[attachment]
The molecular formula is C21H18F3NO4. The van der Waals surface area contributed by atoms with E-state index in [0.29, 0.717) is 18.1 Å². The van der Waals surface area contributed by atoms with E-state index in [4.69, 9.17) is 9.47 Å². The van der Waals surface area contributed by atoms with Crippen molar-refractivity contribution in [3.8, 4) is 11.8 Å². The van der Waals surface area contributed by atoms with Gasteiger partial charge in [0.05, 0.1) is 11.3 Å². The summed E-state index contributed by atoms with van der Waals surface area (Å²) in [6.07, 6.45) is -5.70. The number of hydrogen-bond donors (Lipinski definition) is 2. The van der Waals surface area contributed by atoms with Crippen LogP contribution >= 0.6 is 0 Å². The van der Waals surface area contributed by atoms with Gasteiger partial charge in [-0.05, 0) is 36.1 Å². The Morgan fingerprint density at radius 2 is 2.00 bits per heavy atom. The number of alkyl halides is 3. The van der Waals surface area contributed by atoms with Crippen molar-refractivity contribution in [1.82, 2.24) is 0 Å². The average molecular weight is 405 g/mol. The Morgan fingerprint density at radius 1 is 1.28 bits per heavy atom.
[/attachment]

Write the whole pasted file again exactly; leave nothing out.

The molecular formula is C21H18F3NO4. The van der Waals surface area contributed by atoms with E-state index in [0.29, 0.717) is 18.1 Å². The van der Waals surface area contributed by atoms with E-state index in [4.69, 9.17) is 9.47 Å². The van der Waals surface area contributed by atoms with Crippen molar-refractivity contribution in [3.8, 4) is 11.8 Å². The van der Waals surface area contributed by atoms with Gasteiger partial charge in [0.05, 0.1) is 11.3 Å². The summed E-state index contributed by atoms with van der Waals surface area (Å²) in [6.07, 6.45) is -5.70. The number of hydrogen-bond donors (Lipinski definition) is 2. The van der Waals surface area contributed by atoms with Crippen LogP contribution >= 0.6 is 0 Å². The van der Waals surface area contributed by atoms with Gasteiger partial charge in [-0.05, 0) is 36.1 Å². The Morgan fingerprint density at radius 2 is 2.00 bits per heavy atom. The number of alkyl halides is 3. The van der Waals surface area contributed by atoms with Crippen molar-refractivity contribution in [1.82, 2.24) is 0 Å². The average molecular weight is 405 g/mol. The Morgan fingerprint density at radius 1 is 1.28 bits per heavy atom.